Letting Strengths Become Risks
We continue to get ongoing requests to speak at women’s leadership forums, so here is another entry about landmines politically for women in particular…
Every strength pushed to the extreme or unbridled can become a weakness or block. Given women’s aptitude and traditional role of being nurturers in families, it makes sense they might give too much credit to others, instead of fairly and deservedly ensuring they receive credit earned and that key managers understand their contributions. Don’t let your more caring nature seduce you into overly praising others to your own demise, being too soft on people (and therefore earning the reputation as not being results-driven enough), being too nice in granting favors that put you at a disadvantage because you dislike saying “no,” displeasing someone, or being overly apologetic. One way to get deserved credit while sharing credit and appreciation with others is to jot a quick, genuine email of positive recognition and thanks to people on a team you spearhead. Then copy the recipients’ bosses and your own. Without bragging, the fact that you are sharing credit announces the fact that you were the team lead, since you’re the one thanking folks (and of course, the team members spread positive buzz about you as a motivating, praise-oriented leader). We just get into trouble when we carry ourselves like “Mr. Cellophane,” the invisible, behind the scenes guy in the stage and movie musical, Chicago.
Another strength that can get misused or funneled into negative “buzz” can relate to women’s strengths in building close relationships, which on one hand is indeed a component of the Organizational Savvy Skills Pyramid, termed as Essential Networking. Just be sure that your relationship-building prowess is not interpreted as being at the expense of task fulfillment, leaning too much into emotional relationship-building if you’re with more of a Driver-oriented, task-focused individual that might see this as frivolous or “touchy-feely.” Also, some more self-deprecating, under-political women may restrict their relationship-building to one-on-one interactions and avoid large gatherings like the plague, missing opportunities for exposure to power brokers (“No thanks, I’ll just stay home and watch re-runs of Sex and the City!). Meanwhile, some “overly-political” people are tying together each other’s shoe laces to trip one another so they can get to the table to sit and schmooze with Mr. Big Wigs!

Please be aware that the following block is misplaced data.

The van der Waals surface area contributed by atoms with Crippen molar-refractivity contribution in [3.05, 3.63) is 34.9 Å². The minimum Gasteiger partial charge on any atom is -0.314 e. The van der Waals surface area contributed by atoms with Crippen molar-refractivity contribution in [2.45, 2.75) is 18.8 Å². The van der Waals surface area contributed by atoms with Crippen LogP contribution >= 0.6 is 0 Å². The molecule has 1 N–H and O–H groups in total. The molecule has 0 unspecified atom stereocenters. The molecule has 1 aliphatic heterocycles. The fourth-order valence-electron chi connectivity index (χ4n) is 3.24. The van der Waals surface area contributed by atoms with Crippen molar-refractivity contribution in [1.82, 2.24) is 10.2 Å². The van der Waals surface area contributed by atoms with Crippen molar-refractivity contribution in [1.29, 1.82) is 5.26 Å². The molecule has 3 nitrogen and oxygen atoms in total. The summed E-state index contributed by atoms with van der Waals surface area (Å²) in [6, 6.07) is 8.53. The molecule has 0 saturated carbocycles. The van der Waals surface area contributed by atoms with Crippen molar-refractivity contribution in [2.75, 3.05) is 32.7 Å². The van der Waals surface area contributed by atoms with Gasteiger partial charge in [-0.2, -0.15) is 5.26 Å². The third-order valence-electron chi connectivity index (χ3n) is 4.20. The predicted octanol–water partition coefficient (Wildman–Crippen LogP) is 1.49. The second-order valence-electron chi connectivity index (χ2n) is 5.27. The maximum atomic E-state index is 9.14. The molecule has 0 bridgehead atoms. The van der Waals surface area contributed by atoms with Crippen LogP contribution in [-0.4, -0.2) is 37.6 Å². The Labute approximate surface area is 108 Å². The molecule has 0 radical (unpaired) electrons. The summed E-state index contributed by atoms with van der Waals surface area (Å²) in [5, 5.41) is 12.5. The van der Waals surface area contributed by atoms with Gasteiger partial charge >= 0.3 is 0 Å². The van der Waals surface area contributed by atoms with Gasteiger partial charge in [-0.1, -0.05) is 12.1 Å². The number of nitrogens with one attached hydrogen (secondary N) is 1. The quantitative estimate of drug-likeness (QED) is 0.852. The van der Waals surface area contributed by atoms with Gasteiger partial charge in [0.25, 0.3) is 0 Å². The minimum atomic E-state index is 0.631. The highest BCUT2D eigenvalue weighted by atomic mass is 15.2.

As with all the high-integrity Organizational Savvy strategies for influence, impact, and career growth, the key is BALANCE. Do you shrink your networking or fail to optimize alliance-building opportunities? And remember, important networking can occur outside large events, such as arriving early to staff meetings and NOT hopping on your phone or planner, but mixing and sharing mutual exciting projects and more importantly, asking others about what’s in their charter these days and how you might assist them.
Rick Brandon is a thirty-year veteran in communication skills development. He provides corporate and public sector training, instructor certification, keynote presentations, executive coaching, and applied behavioral sciences consulting to enhance performance and organizational results.